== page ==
What happens to all of our clothes after we no longer want them? This diagram summarizes the intricate journey of post-consumer textile waste, once it leaves our households.
According to Jackie King, executive director of Secondary Materials and Recycled Textiles (SMART), an international recycling association representing used clothing, wiping material, and fiber industry companies, about 80 percent of the donated clothing is collected by textile recyclers. A large part is unsuitable for resale. Of this, 30 percent is turned into wipes for commercial and industrial use, about 20 percent is recycled into fibers that are then made into a variety of other products, including carpet padding, insulation for autos, and pillow stuffing. Finally about 45 percent of the donated clothes is destined for export, especially to developing countries in Central and South America, Asia, and Africa.
Council for Textile Recycling. The Life Cycle of Secondhand Clothing. Accessed March 2016, http://www.weardonaterecycle.org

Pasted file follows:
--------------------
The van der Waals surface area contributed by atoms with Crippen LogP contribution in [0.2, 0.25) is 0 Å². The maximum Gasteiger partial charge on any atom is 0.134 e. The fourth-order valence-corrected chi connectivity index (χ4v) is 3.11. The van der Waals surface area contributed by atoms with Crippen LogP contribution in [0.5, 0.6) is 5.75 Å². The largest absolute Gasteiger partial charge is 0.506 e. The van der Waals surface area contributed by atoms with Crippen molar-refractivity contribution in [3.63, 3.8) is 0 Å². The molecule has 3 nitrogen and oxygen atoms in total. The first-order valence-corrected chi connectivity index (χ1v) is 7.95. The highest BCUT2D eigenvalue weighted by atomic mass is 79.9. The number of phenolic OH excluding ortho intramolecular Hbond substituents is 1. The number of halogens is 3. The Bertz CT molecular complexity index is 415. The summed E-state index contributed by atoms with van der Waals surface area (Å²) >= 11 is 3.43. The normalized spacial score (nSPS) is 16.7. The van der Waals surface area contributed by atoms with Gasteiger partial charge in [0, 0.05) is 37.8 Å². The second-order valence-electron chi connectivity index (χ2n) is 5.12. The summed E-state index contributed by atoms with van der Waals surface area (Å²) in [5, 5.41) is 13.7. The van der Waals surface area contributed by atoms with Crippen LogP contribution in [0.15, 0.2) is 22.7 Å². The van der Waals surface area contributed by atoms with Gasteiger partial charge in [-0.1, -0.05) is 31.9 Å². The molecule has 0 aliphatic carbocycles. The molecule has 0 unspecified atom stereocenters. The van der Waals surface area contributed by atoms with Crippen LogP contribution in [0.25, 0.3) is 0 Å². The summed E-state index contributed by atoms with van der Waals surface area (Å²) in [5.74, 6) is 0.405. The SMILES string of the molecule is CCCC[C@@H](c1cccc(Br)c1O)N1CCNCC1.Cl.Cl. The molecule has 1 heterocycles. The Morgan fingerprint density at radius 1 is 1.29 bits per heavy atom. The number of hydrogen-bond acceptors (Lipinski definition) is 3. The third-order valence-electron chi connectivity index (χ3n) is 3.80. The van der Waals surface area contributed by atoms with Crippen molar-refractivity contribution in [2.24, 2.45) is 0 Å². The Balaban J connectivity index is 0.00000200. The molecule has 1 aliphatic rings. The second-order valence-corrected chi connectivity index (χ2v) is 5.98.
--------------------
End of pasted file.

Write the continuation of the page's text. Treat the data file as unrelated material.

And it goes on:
Jana Hawley. “Understanding and Improving Textile Recycling: A Systems Perspective” in Blackburn, Richard Simon (ed.) Sustainable Textiles: Life Cycle and Environmental Impact. Cambridge: Woodhead Publishing, 2009, 179-198.
Jackie Northam, “The Global Afterlife of your Donated Clothes” in NPR, May 2013, accessed on March 9, 2016.
About the Author
Magali An Berthon is a textile researcher and designer, focusing in particular on world textile crafts and sustainable fashion. After an MFA in textile design in Paris, she studied textile history at the Fashion Institute of Technology NY on a Fulbright fellowship in 2014. Since June 2015, she is a curatorial fellow at the Textile Department at Cooper Hewitt, Smithsonian Design Museum.